At the EIA-232 serial port, voltages are bipolar (positive or negative with respect to ground) and should be about 12 volts in magnitude (some are 5 or 10 volts). For the transmit and receive pins +12 volts is a 0-bit (sometimes called "space") and -12 volts is a 1-bit (sometimes called "mark"). This is known as inverted logic since normally a 0-bit is both false and negative while a one is normally both true and positive. Although the receive and transmit pins are inverted logic, other pins (modem control lines) are normal logic with a positive voltage being true (or "on" or "asserted") and a negative voltage being false (or "off" or "negated"). Zero voltage has no meaning (except it usually means that the unit is powered off).
A range of voltages is allowed. The specs say the magnitude of a transmitted signal should be between 5 and 15 volts but must never exceed 25 V. Any voltage received under 3 V is undefined (but some devices will accept a lower voltage as valid). One sometimes sees erroneous claims that the voltage is commonly 5 volts (or even 3 volts) but it's usually 11-12 volts. If you are using a EIA-422 port on a Mac computer as an EIA-232 (requires a special cable) or EIA-423 then the voltage will actually be only 5 V. The discussion here assumes 12 V.
Note that normal computer logic normally is just a few volts (5 volts was once the standard) so that if you try to use test equipment designed for testing 3-5 volt computer logic (TTL) on the 12 volts of a serial port, it may damage the test equipment.
The transmit pin (TxD) is held at -12 V (mark) at idle when nothing is being sent. To start a byte it jumps to +12 V (space) for the start bit and remains at +12 V for the duration (period) of the start bit. Next comes the low-order bit of the data byte. If it's a 0-bit nothing changes and the line remains at +12 V for another bit-period. If it's a 1-bit the voltage jumps from +12 to -12 V. After that comes the next bit (-12 V if a 1 or +12 V if a 0), etc., etc. After the last data bit a parity bit may be sent and then a -12 V (mark) stop bit. Then the line remains at -12 V (idle) until the next start bit. Note that there is no return to 0 volts and thus there is no simple way (except by a synchronizing signal) to tell where one bit ends and the next one begins for the case where 2 consecutive bits are the same polarity (both zero or both one).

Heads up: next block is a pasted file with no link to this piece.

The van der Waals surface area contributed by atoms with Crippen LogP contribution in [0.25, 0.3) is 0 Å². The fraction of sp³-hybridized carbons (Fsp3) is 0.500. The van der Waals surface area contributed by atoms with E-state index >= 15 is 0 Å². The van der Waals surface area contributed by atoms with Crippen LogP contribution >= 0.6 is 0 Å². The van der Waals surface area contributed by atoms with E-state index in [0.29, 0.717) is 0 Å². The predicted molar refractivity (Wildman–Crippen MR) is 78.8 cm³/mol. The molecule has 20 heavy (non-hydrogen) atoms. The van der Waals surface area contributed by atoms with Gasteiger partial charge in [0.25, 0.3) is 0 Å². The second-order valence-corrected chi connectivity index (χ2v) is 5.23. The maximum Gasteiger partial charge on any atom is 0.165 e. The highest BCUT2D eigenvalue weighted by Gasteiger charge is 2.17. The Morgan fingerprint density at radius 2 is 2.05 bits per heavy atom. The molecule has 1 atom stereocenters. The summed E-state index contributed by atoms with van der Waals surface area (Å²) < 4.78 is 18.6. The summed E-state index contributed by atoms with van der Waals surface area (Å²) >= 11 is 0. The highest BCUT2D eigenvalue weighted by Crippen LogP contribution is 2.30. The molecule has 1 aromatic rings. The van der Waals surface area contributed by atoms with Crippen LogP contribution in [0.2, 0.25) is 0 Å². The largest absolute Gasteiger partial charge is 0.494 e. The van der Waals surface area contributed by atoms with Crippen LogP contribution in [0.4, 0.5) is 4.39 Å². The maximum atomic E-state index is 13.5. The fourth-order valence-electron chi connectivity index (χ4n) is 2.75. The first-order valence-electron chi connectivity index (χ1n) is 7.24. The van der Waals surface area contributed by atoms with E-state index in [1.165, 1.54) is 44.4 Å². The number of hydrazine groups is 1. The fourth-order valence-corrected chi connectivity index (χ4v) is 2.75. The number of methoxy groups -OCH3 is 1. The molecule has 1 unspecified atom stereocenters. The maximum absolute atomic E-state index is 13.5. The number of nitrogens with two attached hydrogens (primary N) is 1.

A 2nd stop bit would also be -12 V, just the same as the first stop bit. Since there is no signal to mark the boundaries between these bits, the only effect of the 2nd stop bit is that the line must remain at -12 V idle twice as long. The receiver has no way of detecting the difference between a 2nd stop bit and a longer idle time between bytes. Thus communications works OK if one end uses one stop bit and the other end uses 2 stop bits, but using only one stop bit is obviously faster. In rare cases 1 1/2 stop bits are used. This means that the line is kept at -12 V for 1 1/2 time periods (like a stop bit 50% wider than normal).
Characters are normally transmitted with either 7 or 8 bits of data. An additional parity bit may (or may not) be appended to this resulting in a byte length of 7, 8 or 9 bits. Some terminal emulators and older terminals do not allow 9 bits. Some prohibit 9 bits if 2 stop bits are used (since this would make the total number of bits too large: 12 bits total after adding the start bit).